Tom Hiddleston Is More Than the Internet’s Boyfriend

Meeting Tom Hiddleston is almost as good as YouTubing him. Photo: Bobby Doherty/New York Magazine

Tom Hiddleston may never be able to experience hotels the same way again. To study for the role of Jonathan Pine, a soldier turned hotelier turned spy, in the BBC mini-series of John le Carré’s The Night Manager (now appearing Stateside on AMC), he went deep undercover in the luxury-service trade, and now he can’t unlearn what he knows. “All the staff have a profile on me that they can access,” he says, looking around the restaurant at New York’s Crosby Street Hotel, where we’re having lunch. No one in uniform has shown any sign of recognizing the debonair Brit across the table from me as the super-villain Loki from the Thor movies, or from the many, many fan-made YouTube mash-ups of his stellar dance moves, but Hiddleston insists it’s an illusion and not contingent on fame. “They have my room number; they probably have a photograph somewhere,” he says, leaning in conspiratorially. “The guy standing over there probably knows I have two sisters and I live in London. They probably know how many times I’ve stayed here before, what my favorite drink is. This is a ­theater, and we are being stage-managed. Truly.”

Hiddleston actually got to do some of that stage-managing himself while working an overnight shift at the Rosewood London hotel during prep for the series. “Under the cover of night, I was invisible, and then at breakfast time, people were like, ‘Hang on, are you that actor?’ ” he says. “I would say, ‘I couldn’t possibly comment.’ ”

Perhaps there’s a reason Hiddleston excels at playing ciphers; for such a handsome face, his is somewhat anonymous. His big break came in 2011’s Thor, after much British TV and stage work, looking nothing like himself in severe black hair. It took me half of Jim Jarmusch’s 2013 Only Lovers Left Alive to place Hiddleston, in a wig and pallid makeup, as a depressed rock-star vampire living in Detroit. Back then, before his recent spate of meaty movie roles, he was best known as one of the internet’s many imaginary boyfriends; I discovered him while looking up his good buddy Benedict Cumberbatch and finding a mass of articles, videos, and gifs celebrating their adorable friendship, including a BuzzFeed quiz to determine which one was my soul mate (Cumberbatch; sorry, Tom) and a super-reel of them dancing on various occasions that has gotten over a million views, at least 50 of which are mine.

Meeting Hiddleston is almost as good as YouTubing him. He’s an imposing six-foot-two (“Farther to fall”) and is unfailingly kind to our waiter, begging off his efforts to freshen our table: “Honestly, don’t dirty any more plates. Keep these plates dirty, and I’ll be fine.” It’s not hard to fathom how he’s acquired a rabid fan base, members of which call themselves the Hiddlestoners and cut together clips of him sexily speaking foreign languages, particularly French; doing impressions of other actors, like Chris Evans and Alan Rickman; and, of course, performing his expert hip gyrations, which are so enthusiastic that on one Korean talk show he knocked over every chair in his vicinity.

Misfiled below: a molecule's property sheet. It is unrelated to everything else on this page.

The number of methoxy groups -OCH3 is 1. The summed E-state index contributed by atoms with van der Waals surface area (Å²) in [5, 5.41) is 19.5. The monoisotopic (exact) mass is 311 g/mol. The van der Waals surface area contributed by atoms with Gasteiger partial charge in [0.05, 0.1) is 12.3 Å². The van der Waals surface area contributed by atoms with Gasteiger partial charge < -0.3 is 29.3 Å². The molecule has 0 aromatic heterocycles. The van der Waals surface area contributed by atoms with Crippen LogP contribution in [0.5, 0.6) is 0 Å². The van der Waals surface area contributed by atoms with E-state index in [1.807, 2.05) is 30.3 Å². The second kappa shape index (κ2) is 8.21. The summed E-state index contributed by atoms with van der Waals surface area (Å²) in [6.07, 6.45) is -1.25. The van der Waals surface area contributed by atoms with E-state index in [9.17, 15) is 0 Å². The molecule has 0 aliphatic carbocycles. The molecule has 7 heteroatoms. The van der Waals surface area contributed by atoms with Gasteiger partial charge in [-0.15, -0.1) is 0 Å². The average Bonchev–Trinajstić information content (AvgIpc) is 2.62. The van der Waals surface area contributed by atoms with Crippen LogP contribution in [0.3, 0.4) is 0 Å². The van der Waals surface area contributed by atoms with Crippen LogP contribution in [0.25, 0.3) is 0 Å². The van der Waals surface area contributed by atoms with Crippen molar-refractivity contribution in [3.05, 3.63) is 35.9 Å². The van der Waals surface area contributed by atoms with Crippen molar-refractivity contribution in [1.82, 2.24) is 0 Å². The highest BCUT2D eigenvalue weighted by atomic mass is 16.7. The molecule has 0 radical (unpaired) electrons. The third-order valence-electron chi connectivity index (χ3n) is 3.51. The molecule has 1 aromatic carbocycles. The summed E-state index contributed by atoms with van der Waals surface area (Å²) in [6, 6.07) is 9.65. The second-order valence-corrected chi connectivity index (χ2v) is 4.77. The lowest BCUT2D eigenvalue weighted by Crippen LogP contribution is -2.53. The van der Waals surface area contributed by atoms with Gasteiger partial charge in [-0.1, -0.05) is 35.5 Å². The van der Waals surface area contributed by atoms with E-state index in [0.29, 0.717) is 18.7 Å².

Lately, though, Hiddleston has taken a very conscious step back from engaging with his fans on social media in favor of tackling more roles: He recently sang and played guitar as Hank Williams in the biopic I Saw the Light and can soon be seen as a nihilistic dog-eating psychiatrist in a gonzo adaptation of J. G. Ballard’s dystopian novel High-Rise. And The Night Manager was such a huge hit in the U.K., and Hiddleston so convincing as a spy, that he had to ask the press to stop speculating that he might be the next James Bond. Of course, he did fuel those rumors by repeatedly talking about what a huge fan he is of Bond movies. “I’m a huge fan of expensive Champagne, and nobody’s written about that,” he says. “I think one should be able to say one is a fan of something without it meaning that you’re throwing your hat in the ring to play that role. ”

Hiddleston tends to wax philosophical about his work and dodge most lines of questioning about himself. (Of his rumored relationship with Elizabeth Olsen, he says only that “some things have to remain sacred. You could write that I’m single. There’s no ring on this finger.”) Just before we get up to leave, he suggests he’s drawn to characters who, in facing a profound challenge, reveal who they really are. “You see their true colors,” he says. “That’s what I’m interested in, because I think it’s very easy to glide through life pretending to be someone else.” Like an actor? Hiddleston laughs. “Alan Rickman said, ‘If you want to know who I am, it’s all in the work,’ ” he says. “I love that. I think I’m all the characters I’ve ever played, and I am none of them at the same time.” He pauses, looks down at the table, and plays with his teaspoon. “Sorry. Massive pretension alert! Red zone on the pretension! I should just dance on talk shows. It’s much more interesting, isn’t it?”

*This article appears in the April 18, 2016 issue of New York Magazine.

Tom Hiddleston Is More Than His YouTube Clips